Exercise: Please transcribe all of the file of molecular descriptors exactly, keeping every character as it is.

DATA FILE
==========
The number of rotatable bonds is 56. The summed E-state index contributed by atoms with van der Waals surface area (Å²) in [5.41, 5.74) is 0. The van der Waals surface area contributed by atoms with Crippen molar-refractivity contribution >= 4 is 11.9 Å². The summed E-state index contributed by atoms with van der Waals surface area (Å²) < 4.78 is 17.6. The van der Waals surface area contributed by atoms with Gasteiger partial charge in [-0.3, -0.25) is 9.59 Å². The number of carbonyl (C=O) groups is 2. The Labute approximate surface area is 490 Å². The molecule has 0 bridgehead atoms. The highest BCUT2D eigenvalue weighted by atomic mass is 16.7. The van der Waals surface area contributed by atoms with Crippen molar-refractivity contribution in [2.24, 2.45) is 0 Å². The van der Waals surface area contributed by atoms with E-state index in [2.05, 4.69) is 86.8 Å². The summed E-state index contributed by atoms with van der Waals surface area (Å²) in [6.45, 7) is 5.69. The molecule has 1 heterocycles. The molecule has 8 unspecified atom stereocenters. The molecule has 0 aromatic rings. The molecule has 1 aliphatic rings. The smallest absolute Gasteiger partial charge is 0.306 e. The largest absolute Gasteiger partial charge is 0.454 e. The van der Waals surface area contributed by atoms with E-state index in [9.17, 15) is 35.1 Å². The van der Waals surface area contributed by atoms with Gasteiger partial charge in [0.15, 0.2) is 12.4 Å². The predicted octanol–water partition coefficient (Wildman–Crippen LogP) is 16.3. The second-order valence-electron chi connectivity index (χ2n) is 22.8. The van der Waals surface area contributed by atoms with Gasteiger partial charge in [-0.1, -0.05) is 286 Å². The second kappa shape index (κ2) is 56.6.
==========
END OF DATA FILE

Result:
The number of rotatable bonds is 56. The summed E-state index contributed by atoms with van der Waals surface area (Å²) in [5.41, 5.74) is 0. The van der Waals surface area contributed by atoms with Crippen molar-refractivity contribution >= 4 is 11.9 Å². The summed E-state index contributed by atoms with van der Waals surface area (Å²) < 4.78 is 17.6. The van der Waals surface area contributed by atoms with Gasteiger partial charge in [-0.3, -0.25) is 9.59 Å². The number of carbonyl (C=O) groups is 2. The Labute approximate surface area is 490 Å². The molecule has 0 bridgehead atoms. The highest BCUT2D eigenvalue weighted by atomic mass is 16.7. The van der Waals surface area contributed by atoms with Crippen molar-refractivity contribution in [2.24, 2.45) is 0 Å². The van der Waals surface area contributed by atoms with E-state index in [2.05, 4.69) is 86.8 Å². The summed E-state index contributed by atoms with van der Waals surface area (Å²) in [6.45, 7) is 5.69. The molecule has 1 heterocycles. The molecule has 8 unspecified atom stereocenters. The molecule has 0 aromatic rings. The molecule has 1 aliphatic rings. The smallest absolute Gasteiger partial charge is 0.306 e. The largest absolute Gasteiger partial charge is 0.454 e. The van der Waals surface area contributed by atoms with E-state index in [9.17, 15) is 35.1 Å². The van der Waals surface area contributed by atoms with Gasteiger partial charge in [0.15, 0.2) is 12.4 Å². The predicted octanol–water partition coefficient (Wildman–Crippen LogP) is 16.3. The second-order valence-electron chi connectivity index (χ2n) is 22.8. The van der Waals surface area contributed by atoms with Gasteiger partial charge in [-0.1, -0.05) is 286 Å². The second kappa shape index (κ2) is 56.6.